Catholic World News
January 09, 2023
Oh, to have been a fly on the wall this morning, January 9, when Pope Francis met privately with Archbishop Georg Gänswein.
Veteran Vatican-watchers immediately recognized the potential drama in the meeting. Archbishop Gänswein, the longtime personal secretary to Pope Benedict XVI, is now a man without a job. More important, he is the author of a forthcoming book, in which he promises to reveal (among other things) what the Pope-emeritus really thought about teachings and policies of Pope Francis.
Advance copies of the book—Nothing But the Truth: My Life Beside Pope Benedict XVI—are already circulating in Rome, raising eyebrows with revelations about private correspondence and conversations between the past and present Pontiffs. During his retirement, the Pope-emeritus was scrupulously careful about avoiding any public criticism of his successor. Archbishop Gänswein, it seems, does not feel the same inhibitions.
Will this really be a tell-all book, exposing the secrets of the Vatican? Probably not; publishers routinely exaggerate the shock value of “insider” accounts, and the publicity blitz for this book—coming as the world’s attention is turned to the death and burial of Pope Benedict—is likely no exception. But even if the book’s disclosures are relatively mild, they will prompt new questions about Pope Francis, who is notoriously sensitive to criticism.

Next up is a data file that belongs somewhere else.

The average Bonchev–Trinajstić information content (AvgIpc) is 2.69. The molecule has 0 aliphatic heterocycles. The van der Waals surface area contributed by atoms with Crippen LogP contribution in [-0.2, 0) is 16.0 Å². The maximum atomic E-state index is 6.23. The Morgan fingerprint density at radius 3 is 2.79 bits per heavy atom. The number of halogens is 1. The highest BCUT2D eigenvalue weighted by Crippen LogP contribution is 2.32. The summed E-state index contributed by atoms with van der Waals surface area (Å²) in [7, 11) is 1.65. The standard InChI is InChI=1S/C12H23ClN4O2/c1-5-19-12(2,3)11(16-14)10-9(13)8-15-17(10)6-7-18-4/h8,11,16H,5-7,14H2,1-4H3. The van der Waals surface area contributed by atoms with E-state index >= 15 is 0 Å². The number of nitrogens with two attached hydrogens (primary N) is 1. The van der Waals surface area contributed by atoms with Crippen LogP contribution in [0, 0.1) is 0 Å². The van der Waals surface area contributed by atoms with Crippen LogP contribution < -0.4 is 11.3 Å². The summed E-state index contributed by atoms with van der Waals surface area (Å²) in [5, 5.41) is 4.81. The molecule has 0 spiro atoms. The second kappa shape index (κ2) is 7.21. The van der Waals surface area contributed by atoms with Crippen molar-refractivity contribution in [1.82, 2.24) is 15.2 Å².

So, just ten days after his predecessor’s death, the Pope had a conversation with former papal aide. About what? Did he ask for last-minute changes in the forthcoming book? Perhaps. Maybe. Far more likely, though, they talked about the German archbishop’s future.
On paper, Archbishop Gänswein already has a job, as Prefect of the Pontifical Household. But in 2020, after a brief uproar over a book in which the Pope-emeritus and Cardinal Robert Sarah defended clerical celibacy, Pope Francis instructed Gänswein to devote all his energy to the care of the retired Pope—effectively dismissing him from the Pontifical Household.
Titles aside, then, Gänswein is now a prelate without portfolio, at the relatively young age of 66. In other cases when prominent prelates have earned his displeasure, Pope Francis has been content to leave them without full-time responsibilities. Cardinal Raymond Burke was 66 when he resigned as prefect of the Apostolic Signatura in 2014; he still remains at large. Cardinal Gerhard Müller just celebrated his 75th birthday, nearly five years after he was unceremoniously removed from his post as prefect of the Congregation for the Doctrine of the Faith. And the case of Archbishop Gänswein poses a new complication. Does Pope Francis want a relatively young, very recognizable prelate living in Rome with time on his hands, to do interviews about his new book?
—Philip F. Lawler
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